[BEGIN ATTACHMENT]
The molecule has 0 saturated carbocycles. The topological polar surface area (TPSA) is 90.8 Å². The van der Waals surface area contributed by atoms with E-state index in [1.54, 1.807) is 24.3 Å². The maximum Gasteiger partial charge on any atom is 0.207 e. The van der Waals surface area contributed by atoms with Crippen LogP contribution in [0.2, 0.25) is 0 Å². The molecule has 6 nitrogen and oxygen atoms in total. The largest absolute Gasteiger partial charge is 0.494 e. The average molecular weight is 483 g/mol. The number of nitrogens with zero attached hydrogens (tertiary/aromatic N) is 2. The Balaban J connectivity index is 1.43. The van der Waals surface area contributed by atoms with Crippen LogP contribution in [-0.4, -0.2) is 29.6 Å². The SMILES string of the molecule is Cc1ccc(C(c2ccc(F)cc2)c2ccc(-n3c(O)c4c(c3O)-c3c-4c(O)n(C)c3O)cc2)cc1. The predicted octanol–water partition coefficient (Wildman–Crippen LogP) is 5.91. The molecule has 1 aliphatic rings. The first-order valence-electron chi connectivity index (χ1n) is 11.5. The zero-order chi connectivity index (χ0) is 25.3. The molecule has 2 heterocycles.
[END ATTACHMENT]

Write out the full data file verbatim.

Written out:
The molecule has 0 saturated carbocycles. The topological polar surface area (TPSA) is 90.8 Å². The van der Waals surface area contributed by atoms with E-state index in [1.54, 1.807) is 24.3 Å². The maximum Gasteiger partial charge on any atom is 0.207 e. The van der Waals surface area contributed by atoms with Crippen LogP contribution in [0.2, 0.25) is 0 Å². The molecule has 6 nitrogen and oxygen atoms in total. The largest absolute Gasteiger partial charge is 0.494 e. The average molecular weight is 483 g/mol. The number of nitrogens with zero attached hydrogens (tertiary/aromatic N) is 2. The Balaban J connectivity index is 1.43. The van der Waals surface area contributed by atoms with Crippen LogP contribution in [-0.4, -0.2) is 29.6 Å². The SMILES string of the molecule is Cc1ccc(C(c2ccc(F)cc2)c2ccc(-n3c(O)c4c(c3O)-c3c-4c(O)n(C)c3O)cc2)cc1. The predicted octanol–water partition coefficient (Wildman–Crippen LogP) is 5.91. The molecule has 1 aliphatic rings. The first-order valence-electron chi connectivity index (χ1n) is 11.5. The zero-order chi connectivity index (χ0) is 25.3. The molecule has 2 heterocycles.